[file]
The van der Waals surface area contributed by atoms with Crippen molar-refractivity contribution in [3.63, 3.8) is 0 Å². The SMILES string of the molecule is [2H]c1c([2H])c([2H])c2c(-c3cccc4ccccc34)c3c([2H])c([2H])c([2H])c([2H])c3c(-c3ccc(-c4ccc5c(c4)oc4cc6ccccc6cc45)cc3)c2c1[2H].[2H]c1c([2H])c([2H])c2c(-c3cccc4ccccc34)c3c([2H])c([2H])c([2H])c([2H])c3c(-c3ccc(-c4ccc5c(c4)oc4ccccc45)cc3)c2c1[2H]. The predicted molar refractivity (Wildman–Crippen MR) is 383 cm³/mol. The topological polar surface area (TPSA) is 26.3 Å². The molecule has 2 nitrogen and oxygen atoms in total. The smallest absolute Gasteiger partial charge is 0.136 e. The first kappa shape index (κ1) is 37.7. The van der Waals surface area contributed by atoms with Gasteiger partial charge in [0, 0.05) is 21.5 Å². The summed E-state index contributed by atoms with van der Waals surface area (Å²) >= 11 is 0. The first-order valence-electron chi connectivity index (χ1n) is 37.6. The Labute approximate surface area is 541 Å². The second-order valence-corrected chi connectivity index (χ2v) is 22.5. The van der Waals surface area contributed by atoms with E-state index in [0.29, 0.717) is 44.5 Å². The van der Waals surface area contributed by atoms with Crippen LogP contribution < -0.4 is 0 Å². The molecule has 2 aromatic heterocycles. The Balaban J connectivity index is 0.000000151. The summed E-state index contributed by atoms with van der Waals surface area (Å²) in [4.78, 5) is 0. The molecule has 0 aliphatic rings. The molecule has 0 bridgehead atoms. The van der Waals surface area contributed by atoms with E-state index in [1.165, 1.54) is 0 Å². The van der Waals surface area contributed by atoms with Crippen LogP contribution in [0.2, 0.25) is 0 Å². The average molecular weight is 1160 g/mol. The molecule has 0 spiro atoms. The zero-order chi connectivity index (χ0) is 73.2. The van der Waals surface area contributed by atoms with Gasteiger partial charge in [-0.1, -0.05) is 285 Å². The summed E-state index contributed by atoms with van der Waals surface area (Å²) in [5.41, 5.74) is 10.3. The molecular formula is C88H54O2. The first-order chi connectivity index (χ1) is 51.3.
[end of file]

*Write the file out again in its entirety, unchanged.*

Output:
The van der Waals surface area contributed by atoms with Crippen molar-refractivity contribution in [3.63, 3.8) is 0 Å². The SMILES string of the molecule is [2H]c1c([2H])c([2H])c2c(-c3cccc4ccccc34)c3c([2H])c([2H])c([2H])c([2H])c3c(-c3ccc(-c4ccc5c(c4)oc4cc6ccccc6cc45)cc3)c2c1[2H].[2H]c1c([2H])c([2H])c2c(-c3cccc4ccccc34)c3c([2H])c([2H])c([2H])c([2H])c3c(-c3ccc(-c4ccc5c(c4)oc4ccccc45)cc3)c2c1[2H]. The predicted molar refractivity (Wildman–Crippen MR) is 383 cm³/mol. The topological polar surface area (TPSA) is 26.3 Å². The molecule has 2 nitrogen and oxygen atoms in total. The smallest absolute Gasteiger partial charge is 0.136 e. The first kappa shape index (κ1) is 37.7. The van der Waals surface area contributed by atoms with Gasteiger partial charge in [0, 0.05) is 21.5 Å². The summed E-state index contributed by atoms with van der Waals surface area (Å²) >= 11 is 0. The first-order valence-electron chi connectivity index (χ1n) is 37.6. The Labute approximate surface area is 541 Å². The second-order valence-corrected chi connectivity index (χ2v) is 22.5. The van der Waals surface area contributed by atoms with E-state index in [0.29, 0.717) is 44.5 Å². The van der Waals surface area contributed by atoms with Crippen LogP contribution < -0.4 is 0 Å². The molecule has 2 aromatic heterocycles. The Balaban J connectivity index is 0.000000151. The summed E-state index contributed by atoms with van der Waals surface area (Å²) in [4.78, 5) is 0. The molecule has 0 aliphatic rings. The molecule has 0 bridgehead atoms. The van der Waals surface area contributed by atoms with E-state index in [1.165, 1.54) is 0 Å². The van der Waals surface area contributed by atoms with Crippen LogP contribution in [0.2, 0.25) is 0 Å². The average molecular weight is 1160 g/mol. The molecule has 0 spiro atoms. The zero-order chi connectivity index (χ0) is 73.2. The van der Waals surface area contributed by atoms with Gasteiger partial charge in [-0.1, -0.05) is 285 Å². The summed E-state index contributed by atoms with van der Waals surface area (Å²) in [5.41, 5.74) is 10.3. The molecular formula is C88H54O2. The first-order chi connectivity index (χ1) is 51.3.